New York City could see its largest political protest in many years. A coalition of antiwar groups, United for Peace and Justice will stage a February 15 rally on First Avenue stretching north from 49th Street. After severe legal wrangling with the city, the organizers secured a legal permit for this rally but not for a requested march.
In what is being widely criticized as an unnecessary curb on civil liberties and the right to protest, Federal Judge Barbara Jones, citing "heightened security concerns," ruled on February 10 that the City of New York can deny United for Peace and Justice not only its request to stage a short march through Manhattan, but could refuse a permit to march anywhere in NYC on February 15. But the show will nonetheless go on. People like Desmond Tutu, Julian Bond, Danny Glover, and Patti Smith are signed on to partcipate and bus caravans have been organized nationwide.
Sign an online petition demanding that Mayor Bloomberg allow a march and redouble your efforts to get people out on the streets this Saturday. Check the UFP site for info on logistics, housing, transportation, legal advice, and how you can help promote the event in your own community.
Regardless of the outcome of weapons inspections, the Bush Administration seems poised to soon launch an invasion of Iraq. In response, the antiwar movement is gearing up for a series of nationwide protests, highlighted by major actions planned forFebruary 15.
A coalition of antiwar groups, United for Peace and Justice, is stagingwhat is likely to be a large and spirited event in New York City on the 15th. Mayor Bloomberg's office however has been so uncooperative that event organizers were forced to file a federal lawsuit last Wednesday against the City over its refusal to issue a march permit.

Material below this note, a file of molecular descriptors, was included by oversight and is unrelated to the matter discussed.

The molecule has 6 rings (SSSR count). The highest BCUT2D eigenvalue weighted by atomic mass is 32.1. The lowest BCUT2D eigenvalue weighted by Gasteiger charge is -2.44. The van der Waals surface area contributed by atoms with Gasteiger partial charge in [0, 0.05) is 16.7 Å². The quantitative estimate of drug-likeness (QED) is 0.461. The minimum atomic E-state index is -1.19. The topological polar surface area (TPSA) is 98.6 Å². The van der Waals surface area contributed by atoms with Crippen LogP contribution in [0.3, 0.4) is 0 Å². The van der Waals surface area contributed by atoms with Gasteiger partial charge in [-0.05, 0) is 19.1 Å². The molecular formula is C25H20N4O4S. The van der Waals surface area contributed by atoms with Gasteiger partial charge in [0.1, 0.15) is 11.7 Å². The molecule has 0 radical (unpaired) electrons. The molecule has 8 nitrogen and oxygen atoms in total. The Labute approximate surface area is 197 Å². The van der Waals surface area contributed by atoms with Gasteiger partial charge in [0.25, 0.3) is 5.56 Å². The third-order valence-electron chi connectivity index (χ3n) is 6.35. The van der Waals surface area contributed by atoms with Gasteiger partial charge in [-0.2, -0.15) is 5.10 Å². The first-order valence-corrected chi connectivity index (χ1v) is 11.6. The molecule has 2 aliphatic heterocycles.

Permission was requested to assemble near the United Nations, followed by a short march through Manhattan to a rally location near Central Park. The City countered that only a "stationary event," not a march, would be permitted. The legal wrangling continues but the show will go on. People like Desmond Tutu, Julian Bond, Danny Glover, and Patti Smith are already signed on to partcipate and bus caravans are being organized nationwide.
You can help by calling both Mayor Bloomberg's office and the NYPD today and politely insisting that a permit be issued.
NYC Mayor Michael Bloomberg: 212-788-9600, 212-788-3010, 212-788-3040NYC Police Commissioner Raymond W. Kelly: 646-610-8526
You can also help by getting people out on the streets next Saturday. Leaflets for February 15 are available for downloading in English, Spanish, Korean, French and Creole.
For those who live closer to the West Coast, there'll be another major antiwar protest on Sunday, February 16, in San Francisco.
Another antiwar action rapidly gaining supporters is the Rice for Peace program. In the 1950s, thousands of people apparently sent small bags of rice to President Eisenhower to encourage him to send food to China, then our enemy, during a famine.